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Theses Doctoral

Characterizing molecular drivers of clinical outcome in pediatric acute leukemias by systems biology and machine learning

Alloy, Alexandre Paul

Acute leukemias are the main type of malignancy affecting children. They are defined by their precursor cell lineage: myeloid lineage for acute myeloid leukemia (AML) and lymphoid lineage for acute lymphoblastic leukemia (ALL). In this thesis, we use systems biology approaches to characterize transcription factor (TF) programs that define novel AML subtypes. We combine this approach with machine learning methods to group patients sharing similar TF programs and risk-stratify them. We identify a 9-cluster solution with statistically significant survival differences ranging from 84% for the best group to 41% for the worst. Each of the clusters is composed of patients with various cytogenetic aberrations that would not necessarily have been classified together. We identify top aberrantly activated TFs and potential master regulators or drug targets in each cluster. We also propose a novel stratification for FLT3-ITD patients with no other cytogenetic abnormalities. These patients are currently all classified as high-risk; however, we find a low-risk subtype and identify a TF signature that is predictive of risk in this subtype. Finally, we develop a binary classifier that is able to stratify the patients into two risk groups. We find that the activity of a large cluster of HOXA TFs is highly correlated with poor prognosis.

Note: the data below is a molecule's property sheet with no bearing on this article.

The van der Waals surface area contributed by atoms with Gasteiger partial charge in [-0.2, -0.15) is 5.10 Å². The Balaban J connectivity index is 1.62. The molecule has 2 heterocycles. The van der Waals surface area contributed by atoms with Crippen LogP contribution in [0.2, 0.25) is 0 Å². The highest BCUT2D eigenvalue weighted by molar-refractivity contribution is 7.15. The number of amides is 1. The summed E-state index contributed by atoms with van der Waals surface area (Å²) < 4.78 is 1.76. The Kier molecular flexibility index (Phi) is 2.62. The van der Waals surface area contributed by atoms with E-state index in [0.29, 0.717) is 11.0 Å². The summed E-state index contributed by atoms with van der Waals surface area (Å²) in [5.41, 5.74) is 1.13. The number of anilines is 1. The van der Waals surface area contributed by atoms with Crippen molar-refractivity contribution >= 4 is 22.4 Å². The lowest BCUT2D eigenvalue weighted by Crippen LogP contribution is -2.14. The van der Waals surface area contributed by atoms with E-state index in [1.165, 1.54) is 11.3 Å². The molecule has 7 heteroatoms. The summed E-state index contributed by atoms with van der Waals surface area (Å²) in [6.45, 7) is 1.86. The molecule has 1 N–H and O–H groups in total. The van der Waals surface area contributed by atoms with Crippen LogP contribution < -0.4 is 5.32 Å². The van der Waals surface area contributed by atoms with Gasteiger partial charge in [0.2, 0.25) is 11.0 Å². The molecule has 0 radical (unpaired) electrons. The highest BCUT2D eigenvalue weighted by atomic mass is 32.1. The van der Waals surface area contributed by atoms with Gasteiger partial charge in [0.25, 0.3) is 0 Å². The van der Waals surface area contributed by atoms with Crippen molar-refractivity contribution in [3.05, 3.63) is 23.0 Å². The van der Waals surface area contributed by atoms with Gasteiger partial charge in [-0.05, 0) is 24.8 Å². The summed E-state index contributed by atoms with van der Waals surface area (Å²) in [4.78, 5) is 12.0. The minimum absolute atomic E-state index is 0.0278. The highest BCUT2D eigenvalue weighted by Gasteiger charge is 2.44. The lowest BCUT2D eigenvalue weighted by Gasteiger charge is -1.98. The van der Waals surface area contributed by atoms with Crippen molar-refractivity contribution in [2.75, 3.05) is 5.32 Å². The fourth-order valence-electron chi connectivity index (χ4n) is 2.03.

In the second part, we characterize some mechanisms of relapse in B-ALL at a single-cell resolution focusing again on the patterns of activation and deactivation of TF activity in the course of the disease in matched trios of samples (diagnosis, remission and relapse). After a discussion on some of the technical aspects of differentiating normal cells and leukemic cells at a single-cell RNA sequencing resolution, we perform computational pseudo-lineage reconstruction based on groups of TFs whose activities rise and fall together through pseudotime. We find that each patient has unique mechanisms at the earliest pseudotimes but they seem to converge at the later pseudotimes into signatures in which the B-cell identity (in the case of B-ALL) gradually fades away. We also identify small populations of cells isolated at diagnosis in the later pseudotimes which is consistent with the view that many of the persistent cells in ALL pre-exist the malignancy and are selected by the treatment.

This novel systems biology approach for characterizing clinical outcome in patients and defining lineage reconstruction identifies biochemical mechanisms and signaling pathways that are responsible for the development and maintenance of the malignancy and identifies potential therapeutic targets. The results exposed in this thesis will lead to a better understanding of some of the inner workings of pediatric acute leukemias and may lead to the development of improved targeted therapies.


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More About This Work

Academic Units
Biological Sciences
Thesis Advisors
Califano, Andrea
Ph.D., Columbia University
Published Here
June 2, 2021